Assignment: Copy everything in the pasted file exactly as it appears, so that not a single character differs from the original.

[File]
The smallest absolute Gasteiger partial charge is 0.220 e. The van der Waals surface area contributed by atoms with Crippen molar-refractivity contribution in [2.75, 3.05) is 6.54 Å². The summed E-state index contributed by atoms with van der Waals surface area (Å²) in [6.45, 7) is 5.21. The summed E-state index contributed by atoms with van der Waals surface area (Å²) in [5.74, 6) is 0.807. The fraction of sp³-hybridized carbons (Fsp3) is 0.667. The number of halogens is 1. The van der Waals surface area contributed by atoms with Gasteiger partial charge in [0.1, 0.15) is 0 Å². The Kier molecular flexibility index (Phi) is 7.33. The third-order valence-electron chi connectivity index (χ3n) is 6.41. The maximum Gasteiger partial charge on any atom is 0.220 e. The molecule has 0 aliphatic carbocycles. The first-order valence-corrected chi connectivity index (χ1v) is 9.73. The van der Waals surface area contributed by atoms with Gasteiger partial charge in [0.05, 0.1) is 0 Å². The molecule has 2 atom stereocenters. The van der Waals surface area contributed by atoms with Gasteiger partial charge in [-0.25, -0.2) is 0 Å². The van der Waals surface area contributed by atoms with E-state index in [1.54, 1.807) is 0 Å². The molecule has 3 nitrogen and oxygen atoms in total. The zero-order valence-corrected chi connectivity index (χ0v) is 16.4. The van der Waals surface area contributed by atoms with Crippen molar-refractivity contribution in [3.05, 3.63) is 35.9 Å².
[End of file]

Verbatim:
The smallest absolute Gasteiger partial charge is 0.220 e. The van der Waals surface area contributed by atoms with Crippen molar-refractivity contribution in [2.75, 3.05) is 6.54 Å². The summed E-state index contributed by atoms with van der Waals surface area (Å²) in [6.45, 7) is 5.21. The summed E-state index contributed by atoms with van der Waals surface area (Å²) in [5.74, 6) is 0.807. The fraction of sp³-hybridized carbons (Fsp3) is 0.667. The number of halogens is 1. The van der Waals surface area contributed by atoms with Gasteiger partial charge in [0.1, 0.15) is 0 Å². The Kier molecular flexibility index (Phi) is 7.33. The third-order valence-electron chi connectivity index (χ3n) is 6.41. The maximum Gasteiger partial charge on any atom is 0.220 e. The molecule has 0 aliphatic carbocycles. The first-order valence-corrected chi connectivity index (χ1v) is 9.73. The van der Waals surface area contributed by atoms with Gasteiger partial charge in [0.05, 0.1) is 0 Å². The molecule has 2 atom stereocenters. The van der Waals surface area contributed by atoms with Gasteiger partial charge in [-0.25, -0.2) is 0 Å². The van der Waals surface area contributed by atoms with E-state index in [1.54, 1.807) is 0 Å². The molecule has 3 nitrogen and oxygen atoms in total. The zero-order valence-corrected chi connectivity index (χ0v) is 16.4. The van der Waals surface area contributed by atoms with Crippen molar-refractivity contribution in [3.05, 3.63) is 35.9 Å².